Oriental Rug Designs

The designs and variations in Oriental Rugs are so numerous that it would be impossible to describe them all. These variations in design occur in the two main parts of the rug: The field (or ground and the borders, which frame the interior (the field of the carpet). Designs fall into two different categories: curvilinear and rectilinear.

Rectilinear Oriental Rug
Rectilinear (Tabriz)

Curvilinear Oriental Rug
Curvilinear (Tabriz)

Curvilinear designs have floral motifs and patters, with curved outlines and tendrils; rectilinear designs have geometric or angular motifs and patterns. Both of these categories are classified by the type of design or pattern which occupies the field: medallion, repeated motif, all-over, and prayer.


The medallion rug will have a field which is dominated by a central medallion or by several medallions. The field surrounding the medallion may be “open” (empty) or semi-open (filled with detached floral sprays or other small motifs).

Repeated Motif

In a repeated design, the central field is filled with multiple rows of the same motif. Among the repeated designs are the Mina Khani, Guli Henna, Herati, Zil-i-soltan, Boteh, and Gul patterns.


The Mina Khani design is comprised of repeated floral motifs, each of which is surrounded by four similar smaller flowers, joined in turn by vines to form a diamond arrangement. The design is found in older Bijars, occasionally in Hamadans and Kurds, and quite often in the Veramin.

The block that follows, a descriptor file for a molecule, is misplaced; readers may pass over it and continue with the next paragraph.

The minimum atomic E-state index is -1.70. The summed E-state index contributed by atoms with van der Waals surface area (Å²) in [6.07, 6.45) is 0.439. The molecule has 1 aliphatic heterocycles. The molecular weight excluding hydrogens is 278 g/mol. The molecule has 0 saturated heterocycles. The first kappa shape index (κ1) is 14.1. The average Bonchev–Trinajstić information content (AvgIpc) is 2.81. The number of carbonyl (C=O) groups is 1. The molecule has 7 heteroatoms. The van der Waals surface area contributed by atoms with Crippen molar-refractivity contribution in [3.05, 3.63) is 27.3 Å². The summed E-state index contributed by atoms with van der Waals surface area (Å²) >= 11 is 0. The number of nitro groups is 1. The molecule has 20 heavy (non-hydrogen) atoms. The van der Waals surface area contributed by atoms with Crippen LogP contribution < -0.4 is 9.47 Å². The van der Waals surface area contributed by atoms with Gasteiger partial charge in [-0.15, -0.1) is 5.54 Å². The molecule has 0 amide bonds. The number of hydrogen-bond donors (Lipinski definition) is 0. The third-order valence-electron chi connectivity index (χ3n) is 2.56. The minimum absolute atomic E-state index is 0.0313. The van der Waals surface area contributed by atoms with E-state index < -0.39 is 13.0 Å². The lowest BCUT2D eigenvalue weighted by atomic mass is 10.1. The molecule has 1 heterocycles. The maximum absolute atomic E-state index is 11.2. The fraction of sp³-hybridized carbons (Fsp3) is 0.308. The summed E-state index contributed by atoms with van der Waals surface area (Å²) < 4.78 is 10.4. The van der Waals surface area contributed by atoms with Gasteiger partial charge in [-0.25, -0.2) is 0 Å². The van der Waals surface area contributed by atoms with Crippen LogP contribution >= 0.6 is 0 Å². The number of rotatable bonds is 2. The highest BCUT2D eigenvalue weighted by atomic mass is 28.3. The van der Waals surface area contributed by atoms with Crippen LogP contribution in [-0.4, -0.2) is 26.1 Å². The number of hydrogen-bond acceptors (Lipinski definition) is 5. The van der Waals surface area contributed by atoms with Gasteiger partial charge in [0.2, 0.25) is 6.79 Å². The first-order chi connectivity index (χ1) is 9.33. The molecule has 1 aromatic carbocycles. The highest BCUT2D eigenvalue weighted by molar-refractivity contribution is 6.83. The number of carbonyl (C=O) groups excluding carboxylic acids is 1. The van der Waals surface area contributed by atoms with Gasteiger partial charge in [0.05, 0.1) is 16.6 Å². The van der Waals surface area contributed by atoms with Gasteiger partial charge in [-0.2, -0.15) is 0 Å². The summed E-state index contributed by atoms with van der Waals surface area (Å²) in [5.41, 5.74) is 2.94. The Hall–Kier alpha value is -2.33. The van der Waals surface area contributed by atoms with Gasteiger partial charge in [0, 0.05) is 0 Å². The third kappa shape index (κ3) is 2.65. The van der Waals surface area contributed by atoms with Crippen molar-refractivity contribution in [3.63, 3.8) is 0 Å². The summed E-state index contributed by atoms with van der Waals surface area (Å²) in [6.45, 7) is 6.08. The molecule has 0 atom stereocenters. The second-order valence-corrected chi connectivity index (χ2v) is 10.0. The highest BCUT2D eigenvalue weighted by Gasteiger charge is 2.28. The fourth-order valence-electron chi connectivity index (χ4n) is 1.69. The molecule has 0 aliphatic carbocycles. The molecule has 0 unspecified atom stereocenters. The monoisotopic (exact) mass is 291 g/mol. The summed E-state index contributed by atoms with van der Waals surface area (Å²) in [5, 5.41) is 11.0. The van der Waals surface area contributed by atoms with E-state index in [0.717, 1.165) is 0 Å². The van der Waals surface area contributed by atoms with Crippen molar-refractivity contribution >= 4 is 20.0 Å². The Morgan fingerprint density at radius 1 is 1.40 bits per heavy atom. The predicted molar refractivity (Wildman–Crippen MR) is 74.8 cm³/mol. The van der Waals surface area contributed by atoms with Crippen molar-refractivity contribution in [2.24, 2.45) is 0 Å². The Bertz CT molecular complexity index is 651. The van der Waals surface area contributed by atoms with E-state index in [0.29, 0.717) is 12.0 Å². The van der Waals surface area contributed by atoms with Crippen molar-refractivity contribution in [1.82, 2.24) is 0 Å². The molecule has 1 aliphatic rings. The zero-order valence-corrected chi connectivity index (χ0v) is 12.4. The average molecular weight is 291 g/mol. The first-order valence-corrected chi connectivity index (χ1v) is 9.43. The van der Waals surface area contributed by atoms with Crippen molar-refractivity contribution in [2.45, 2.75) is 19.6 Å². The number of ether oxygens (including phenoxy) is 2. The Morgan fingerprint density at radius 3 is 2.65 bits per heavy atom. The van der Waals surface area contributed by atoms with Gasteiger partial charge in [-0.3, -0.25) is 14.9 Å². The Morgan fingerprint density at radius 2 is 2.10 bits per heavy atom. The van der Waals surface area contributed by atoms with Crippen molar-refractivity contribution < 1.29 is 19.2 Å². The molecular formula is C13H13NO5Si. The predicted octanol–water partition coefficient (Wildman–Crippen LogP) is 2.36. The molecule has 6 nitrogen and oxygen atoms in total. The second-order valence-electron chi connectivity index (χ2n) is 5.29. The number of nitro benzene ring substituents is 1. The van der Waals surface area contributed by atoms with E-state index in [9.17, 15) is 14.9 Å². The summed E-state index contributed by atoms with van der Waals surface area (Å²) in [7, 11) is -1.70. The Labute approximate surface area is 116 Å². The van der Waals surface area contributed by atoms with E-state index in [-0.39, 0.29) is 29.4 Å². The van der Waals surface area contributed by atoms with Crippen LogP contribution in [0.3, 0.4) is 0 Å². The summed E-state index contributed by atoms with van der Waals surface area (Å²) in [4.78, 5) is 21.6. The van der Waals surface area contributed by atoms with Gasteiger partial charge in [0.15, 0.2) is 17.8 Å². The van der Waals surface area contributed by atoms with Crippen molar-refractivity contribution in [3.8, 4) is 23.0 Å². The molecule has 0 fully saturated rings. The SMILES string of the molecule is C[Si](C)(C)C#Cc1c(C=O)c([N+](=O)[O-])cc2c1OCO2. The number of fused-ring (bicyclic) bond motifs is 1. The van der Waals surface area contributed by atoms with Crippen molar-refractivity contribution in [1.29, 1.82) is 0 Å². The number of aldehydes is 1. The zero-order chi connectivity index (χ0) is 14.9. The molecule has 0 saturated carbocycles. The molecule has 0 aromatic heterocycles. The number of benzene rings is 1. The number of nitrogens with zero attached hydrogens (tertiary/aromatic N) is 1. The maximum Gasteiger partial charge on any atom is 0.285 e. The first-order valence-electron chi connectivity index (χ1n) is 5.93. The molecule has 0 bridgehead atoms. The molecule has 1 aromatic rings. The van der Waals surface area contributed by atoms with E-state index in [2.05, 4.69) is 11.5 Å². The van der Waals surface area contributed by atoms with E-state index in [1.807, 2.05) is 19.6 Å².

Guli Henna (henna flower) has small yellow plantlike motifs which resemble stalks with many flowers and leaves, and are set in rows; each motif is contained within a diamond-shaped bouquet. This pattern is most often used in older rugs from the Hamadan and the Sultanbad areas.


The Herati pattern is the design used most often in the Persian rugs. It consists of a rosette surrounded by four leaves or “fish” and generally, though not necessarily, found inside a diamond shape (“lozenge”) Bijar, Ferahan and Hamadan weave the Herati design with the diamond; Khurasan weaves it without the diamond.


The Zil-i-soltan design is made up of multiple rows of repeated mogifs, each of which resembles a vase of roses. This design is found more frequently in Qum and Abadeh; however, it is not restricted to those areas.


The Boteh (paisley) design contains multiple rows of repeated botehs (pine cones or pears). It is probably the most widespread pattern, found in Persian, Caucasian and some Turkoman rugs. Botehs come in different forms and shapes.


The Gul (Persian for “flower”) is a distinctive recilinear emblem unique to each Turkoman tribe. These multiple identical gulsare arranged in rows.